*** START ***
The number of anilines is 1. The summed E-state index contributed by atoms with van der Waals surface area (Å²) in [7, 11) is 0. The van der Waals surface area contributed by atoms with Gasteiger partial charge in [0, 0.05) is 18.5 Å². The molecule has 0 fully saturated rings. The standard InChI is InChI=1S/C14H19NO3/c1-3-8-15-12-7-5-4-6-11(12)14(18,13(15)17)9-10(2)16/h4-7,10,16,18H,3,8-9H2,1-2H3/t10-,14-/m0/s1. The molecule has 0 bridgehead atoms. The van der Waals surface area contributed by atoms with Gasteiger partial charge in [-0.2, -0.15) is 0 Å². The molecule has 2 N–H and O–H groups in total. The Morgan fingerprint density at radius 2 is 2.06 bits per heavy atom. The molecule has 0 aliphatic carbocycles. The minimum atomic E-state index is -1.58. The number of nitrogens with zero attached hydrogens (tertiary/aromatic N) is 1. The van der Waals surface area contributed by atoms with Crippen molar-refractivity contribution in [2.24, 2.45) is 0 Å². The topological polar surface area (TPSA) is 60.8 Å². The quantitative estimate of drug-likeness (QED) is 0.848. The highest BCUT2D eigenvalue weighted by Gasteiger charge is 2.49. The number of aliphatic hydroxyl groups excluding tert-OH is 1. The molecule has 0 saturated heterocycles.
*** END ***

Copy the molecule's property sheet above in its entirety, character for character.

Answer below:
The number of anilines is 1. The summed E-state index contributed by atoms with van der Waals surface area (Å²) in [7, 11) is 0. The van der Waals surface area contributed by atoms with Gasteiger partial charge in [0, 0.05) is 18.5 Å². The molecule has 0 fully saturated rings. The standard InChI is InChI=1S/C14H19NO3/c1-3-8-15-12-7-5-4-6-11(12)14(18,13(15)17)9-10(2)16/h4-7,10,16,18H,3,8-9H2,1-2H3/t10-,14-/m0/s1. The molecule has 0 bridgehead atoms. The van der Waals surface area contributed by atoms with Gasteiger partial charge in [-0.2, -0.15) is 0 Å². The molecule has 2 N–H and O–H groups in total. The Morgan fingerprint density at radius 2 is 2.06 bits per heavy atom. The molecule has 0 aliphatic carbocycles. The minimum atomic E-state index is -1.58. The number of nitrogens with zero attached hydrogens (tertiary/aromatic N) is 1. The van der Waals surface area contributed by atoms with Crippen molar-refractivity contribution in [2.24, 2.45) is 0 Å². The topological polar surface area (TPSA) is 60.8 Å². The quantitative estimate of drug-likeness (QED) is 0.848. The highest BCUT2D eigenvalue weighted by Gasteiger charge is 2.49. The number of aliphatic hydroxyl groups excluding tert-OH is 1. The molecule has 0 saturated heterocycles.